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Don’t Confront Violent Youth Karate Instructors

I removed his hand from my throat, pushed him back and said, “Maybe you shouldn’t cuss in front of the kids, maybe you should punch a punching bag, or get some help.”

by Trent Moorman
Nov 19 2012, 10:00pm

In an undisclosed afternoon crevice of our country, there is a treacherous, militaristic man teaching Karate to children in a high school gymnasium. You can hear him screaming a quarter-mile away. He screams like a banshee is slowly ripping off his fingernails. I was in fact, a quarter-mile away when I heard him and thought, “Someone is being horribly tortured,” so I went in to check it out. When I opened the gym door, there was a small pack of white children wearing white karate outfits making faux, ill-formed chopping movements with their arms and legs. They were timid, and meek, and clearly afraid of their instructor. The sound he made when he screamed was a cross between Adolf Hitler at Nuremburg and an attacking pterodactyl. It was a terrible and frightening sound, which the acoustics of the gymnasium magnified.

These poor children. Their parents signed them up for this, and their teacher is still fighting the Vietnam War. He was a very angry man, ultimately in charge. Though his own kicks and chops were of poor form, he stopped the class twice within two minutes to yell at a blonde ten year old who “wasn’t seeing his target” when he extended his fist.

I took my phone out, put it on speaker, and played the Doors “The End” remix from Francis Ford Coppola’s 1979 Apocalypse Now. The children continued to make ill-formed chopping motions, and Jim Morrison drearily crooned, “This is the end, my only friend, the end.”

The Lieutenant Karate Instructor was still deep in the Vietnamese jungle. He was not teaching these spry, nubile children, he was fighting the battle of Dak To. Dak To is the in Kontum Province, close to the tri-border region where South Vietnam, Laos and Cambodia meet. On a flat valley floor adjacent to a river, it’s surrounded by mountains. Slopes are sheer and covered with 200-foot double and triple-canopy trees. November is the beginning of the monsoon season. Temperatures can reach almost 100 degrees during the day and drop to as low as 55 at night.

Morrison began his second verse and the instructor approached me, “Can I help you with something?”

I responded, “Sir, I think you might be being a little too hard on the kids. They look scared.”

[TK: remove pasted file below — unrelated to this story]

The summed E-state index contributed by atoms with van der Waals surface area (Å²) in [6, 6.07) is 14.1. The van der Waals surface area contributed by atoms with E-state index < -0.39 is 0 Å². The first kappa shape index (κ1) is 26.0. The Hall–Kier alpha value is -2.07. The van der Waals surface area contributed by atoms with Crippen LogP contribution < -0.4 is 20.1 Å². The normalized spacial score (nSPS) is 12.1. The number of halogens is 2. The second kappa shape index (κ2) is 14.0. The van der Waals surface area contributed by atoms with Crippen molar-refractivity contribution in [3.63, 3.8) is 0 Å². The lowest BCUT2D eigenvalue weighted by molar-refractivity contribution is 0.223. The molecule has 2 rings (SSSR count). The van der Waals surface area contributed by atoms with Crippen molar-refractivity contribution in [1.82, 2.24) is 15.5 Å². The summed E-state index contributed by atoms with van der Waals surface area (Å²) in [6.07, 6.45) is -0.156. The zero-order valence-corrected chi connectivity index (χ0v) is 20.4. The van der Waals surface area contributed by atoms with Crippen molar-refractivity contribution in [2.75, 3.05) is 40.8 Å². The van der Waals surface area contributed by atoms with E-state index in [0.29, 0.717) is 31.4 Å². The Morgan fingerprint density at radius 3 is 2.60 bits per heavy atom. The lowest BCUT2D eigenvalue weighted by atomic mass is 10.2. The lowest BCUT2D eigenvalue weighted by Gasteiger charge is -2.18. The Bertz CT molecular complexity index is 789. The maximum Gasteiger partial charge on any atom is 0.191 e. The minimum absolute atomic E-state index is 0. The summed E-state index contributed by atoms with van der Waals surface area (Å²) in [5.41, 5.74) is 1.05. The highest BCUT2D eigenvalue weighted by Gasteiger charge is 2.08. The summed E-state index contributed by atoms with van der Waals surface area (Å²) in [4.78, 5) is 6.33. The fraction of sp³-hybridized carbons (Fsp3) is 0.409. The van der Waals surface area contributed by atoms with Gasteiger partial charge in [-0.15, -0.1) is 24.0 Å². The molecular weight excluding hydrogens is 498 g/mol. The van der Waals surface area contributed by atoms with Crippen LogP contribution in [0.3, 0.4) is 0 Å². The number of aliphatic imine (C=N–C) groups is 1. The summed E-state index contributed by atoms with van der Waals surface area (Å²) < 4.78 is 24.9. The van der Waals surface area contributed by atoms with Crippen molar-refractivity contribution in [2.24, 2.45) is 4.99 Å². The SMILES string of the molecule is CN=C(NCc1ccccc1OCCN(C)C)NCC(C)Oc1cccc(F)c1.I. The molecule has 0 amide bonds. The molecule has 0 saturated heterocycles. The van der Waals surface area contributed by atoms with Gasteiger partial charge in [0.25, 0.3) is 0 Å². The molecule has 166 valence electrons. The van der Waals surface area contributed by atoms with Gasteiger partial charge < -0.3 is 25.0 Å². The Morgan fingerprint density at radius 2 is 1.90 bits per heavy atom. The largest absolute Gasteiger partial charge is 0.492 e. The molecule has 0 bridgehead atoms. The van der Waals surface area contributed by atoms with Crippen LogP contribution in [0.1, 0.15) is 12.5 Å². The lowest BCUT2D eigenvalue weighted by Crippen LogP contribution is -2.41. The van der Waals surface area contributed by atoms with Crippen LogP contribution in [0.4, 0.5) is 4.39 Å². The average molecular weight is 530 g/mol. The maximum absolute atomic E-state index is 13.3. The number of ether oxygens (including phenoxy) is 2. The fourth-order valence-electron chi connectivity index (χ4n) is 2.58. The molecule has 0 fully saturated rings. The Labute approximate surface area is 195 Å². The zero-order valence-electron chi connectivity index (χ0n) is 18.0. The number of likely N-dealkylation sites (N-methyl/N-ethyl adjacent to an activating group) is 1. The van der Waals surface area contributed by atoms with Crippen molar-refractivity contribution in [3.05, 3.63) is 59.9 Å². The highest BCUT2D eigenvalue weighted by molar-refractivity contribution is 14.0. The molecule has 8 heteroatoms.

He put his hand on my neck and said, “Who made you Captain fucking America?  Get the fuck out of here.” The kids had huddled to the other side of their mat.

I removed his hand from my throat, pushed him back and said, “Maybe you shouldn’t cuss in front of the kids, maybe you should punch a punching bag, or get some help.”

The blonde child that had been yelled at earlier spoke, “Oh he says cuss words all the time.”

The karate instructor got close, so the class couldn’t hear him and said, “Tell your mousy little boss to stop monitoring my situation. I didn’t make his wife come on to me, she’s the one he needs to monitor. We only French kissed anyway. I’m fucking someone else.”

Me: “You shouldn’t be around children.”

Lieutenant Karate Instructor: “I eat children.”

Me: “You like the smell of napalm in the morning?”

Which I regret saying. I got caught up. I shouldn’t have been there. I respect the people that give their lives to serve our country. The napalm quote was over the line. I shouldn’t have come in the gym. I had truly made him mad. I just needed to leave. He was coming at me with a closed fist, so I ran out the door. I yelled back to the kids to tell their parents what happened. I ran across a small field to my car and got in, God I’m an idiot. Lieutenant Karate Instructor ran after me. I started the engine and pulled away. He was still running after me, barefoot, through cold wet mud. His two middle fingers were raised and he was screaming, “Fuck you, fucker.” Without the acoustics of the gymnasium, he sounded less formidable.

I shouldn’t have said the napalm quote. Man I feel sorry for those kids.


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